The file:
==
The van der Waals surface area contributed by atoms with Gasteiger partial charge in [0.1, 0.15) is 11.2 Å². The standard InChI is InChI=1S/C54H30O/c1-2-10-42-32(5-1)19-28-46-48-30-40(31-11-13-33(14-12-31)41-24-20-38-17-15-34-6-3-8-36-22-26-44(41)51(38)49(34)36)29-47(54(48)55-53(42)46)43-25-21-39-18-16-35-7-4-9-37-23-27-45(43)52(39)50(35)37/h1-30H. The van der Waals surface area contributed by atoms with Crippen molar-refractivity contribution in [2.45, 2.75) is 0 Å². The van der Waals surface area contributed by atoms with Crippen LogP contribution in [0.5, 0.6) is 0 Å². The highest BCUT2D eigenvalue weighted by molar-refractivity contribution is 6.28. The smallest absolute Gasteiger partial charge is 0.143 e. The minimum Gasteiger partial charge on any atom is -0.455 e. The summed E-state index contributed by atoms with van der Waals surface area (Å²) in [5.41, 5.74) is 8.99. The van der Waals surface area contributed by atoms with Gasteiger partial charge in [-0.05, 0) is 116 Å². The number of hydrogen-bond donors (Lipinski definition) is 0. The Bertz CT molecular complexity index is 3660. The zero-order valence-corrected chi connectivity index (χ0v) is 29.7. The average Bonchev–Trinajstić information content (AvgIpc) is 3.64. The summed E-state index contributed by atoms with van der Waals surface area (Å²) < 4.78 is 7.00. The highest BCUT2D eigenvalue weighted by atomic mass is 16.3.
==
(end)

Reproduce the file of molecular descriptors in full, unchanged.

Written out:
The van der Waals surface area contributed by atoms with Gasteiger partial charge in [0.1, 0.15) is 11.2 Å². The standard InChI is InChI=1S/C54H30O/c1-2-10-42-32(5-1)19-28-46-48-30-40(31-11-13-33(14-12-31)41-24-20-38-17-15-34-6-3-8-36-22-26-44(41)51(38)49(34)36)29-47(54(48)55-53(42)46)43-25-21-39-18-16-35-7-4-9-37-23-27-45(43)52(39)50(35)37/h1-30H. The van der Waals surface area contributed by atoms with Crippen molar-refractivity contribution in [2.45, 2.75) is 0 Å². The van der Waals surface area contributed by atoms with Crippen LogP contribution in [0.5, 0.6) is 0 Å². The highest BCUT2D eigenvalue weighted by molar-refractivity contribution is 6.28. The smallest absolute Gasteiger partial charge is 0.143 e. The minimum Gasteiger partial charge on any atom is -0.455 e. The summed E-state index contributed by atoms with van der Waals surface area (Å²) in [5.41, 5.74) is 8.99. The van der Waals surface area contributed by atoms with Gasteiger partial charge in [-0.05, 0) is 116 Å². The number of hydrogen-bond donors (Lipinski definition) is 0. The Bertz CT molecular complexity index is 3660. The zero-order valence-corrected chi connectivity index (χ0v) is 29.7. The average Bonchev–Trinajstić information content (AvgIpc) is 3.64. The summed E-state index contributed by atoms with van der Waals surface area (Å²) < 4.78 is 7.00. The highest BCUT2D eigenvalue weighted by atomic mass is 16.3.